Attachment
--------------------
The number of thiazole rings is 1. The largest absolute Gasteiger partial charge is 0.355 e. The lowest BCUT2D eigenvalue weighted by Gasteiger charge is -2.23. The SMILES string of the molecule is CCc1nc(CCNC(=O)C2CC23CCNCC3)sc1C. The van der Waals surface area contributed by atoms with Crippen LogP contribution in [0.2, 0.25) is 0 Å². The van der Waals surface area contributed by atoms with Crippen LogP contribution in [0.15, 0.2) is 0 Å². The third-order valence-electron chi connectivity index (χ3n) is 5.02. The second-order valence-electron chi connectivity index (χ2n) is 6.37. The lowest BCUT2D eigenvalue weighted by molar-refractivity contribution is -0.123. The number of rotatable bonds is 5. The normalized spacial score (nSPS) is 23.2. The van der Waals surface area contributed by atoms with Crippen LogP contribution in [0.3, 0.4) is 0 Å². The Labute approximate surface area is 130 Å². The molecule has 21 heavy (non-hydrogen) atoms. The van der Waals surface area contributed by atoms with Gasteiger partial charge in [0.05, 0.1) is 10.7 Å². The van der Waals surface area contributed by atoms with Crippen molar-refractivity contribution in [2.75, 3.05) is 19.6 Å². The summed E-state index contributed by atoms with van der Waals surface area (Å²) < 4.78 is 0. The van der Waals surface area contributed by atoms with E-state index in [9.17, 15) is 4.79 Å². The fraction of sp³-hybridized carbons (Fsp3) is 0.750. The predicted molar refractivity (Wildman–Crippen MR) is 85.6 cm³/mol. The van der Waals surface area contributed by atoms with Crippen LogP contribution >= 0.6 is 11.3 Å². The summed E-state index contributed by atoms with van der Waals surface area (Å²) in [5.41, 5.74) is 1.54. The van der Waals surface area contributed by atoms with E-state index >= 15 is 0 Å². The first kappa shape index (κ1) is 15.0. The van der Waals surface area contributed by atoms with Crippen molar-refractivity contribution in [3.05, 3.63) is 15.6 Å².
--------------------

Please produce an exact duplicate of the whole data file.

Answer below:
The number of thiazole rings is 1. The largest absolute Gasteiger partial charge is 0.355 e. The lowest BCUT2D eigenvalue weighted by Gasteiger charge is -2.23. The SMILES string of the molecule is CCc1nc(CCNC(=O)C2CC23CCNCC3)sc1C. The van der Waals surface area contributed by atoms with Crippen LogP contribution in [0.2, 0.25) is 0 Å². The van der Waals surface area contributed by atoms with Crippen LogP contribution in [0.15, 0.2) is 0 Å². The third-order valence-electron chi connectivity index (χ3n) is 5.02. The second-order valence-electron chi connectivity index (χ2n) is 6.37. The lowest BCUT2D eigenvalue weighted by molar-refractivity contribution is -0.123. The number of rotatable bonds is 5. The normalized spacial score (nSPS) is 23.2. The van der Waals surface area contributed by atoms with Crippen LogP contribution in [0.3, 0.4) is 0 Å². The Labute approximate surface area is 130 Å². The molecule has 21 heavy (non-hydrogen) atoms. The van der Waals surface area contributed by atoms with Gasteiger partial charge in [0.05, 0.1) is 10.7 Å². The van der Waals surface area contributed by atoms with Crippen molar-refractivity contribution in [2.75, 3.05) is 19.6 Å². The summed E-state index contributed by atoms with van der Waals surface area (Å²) < 4.78 is 0. The van der Waals surface area contributed by atoms with E-state index in [9.17, 15) is 4.79 Å². The fraction of sp³-hybridized carbons (Fsp3) is 0.750. The predicted molar refractivity (Wildman–Crippen MR) is 85.6 cm³/mol. The van der Waals surface area contributed by atoms with Crippen LogP contribution >= 0.6 is 11.3 Å². The summed E-state index contributed by atoms with van der Waals surface area (Å²) in [5.41, 5.74) is 1.54. The van der Waals surface area contributed by atoms with E-state index >= 15 is 0 Å². The first kappa shape index (κ1) is 15.0. The van der Waals surface area contributed by atoms with Crippen molar-refractivity contribution in [3.05, 3.63) is 15.6 Å².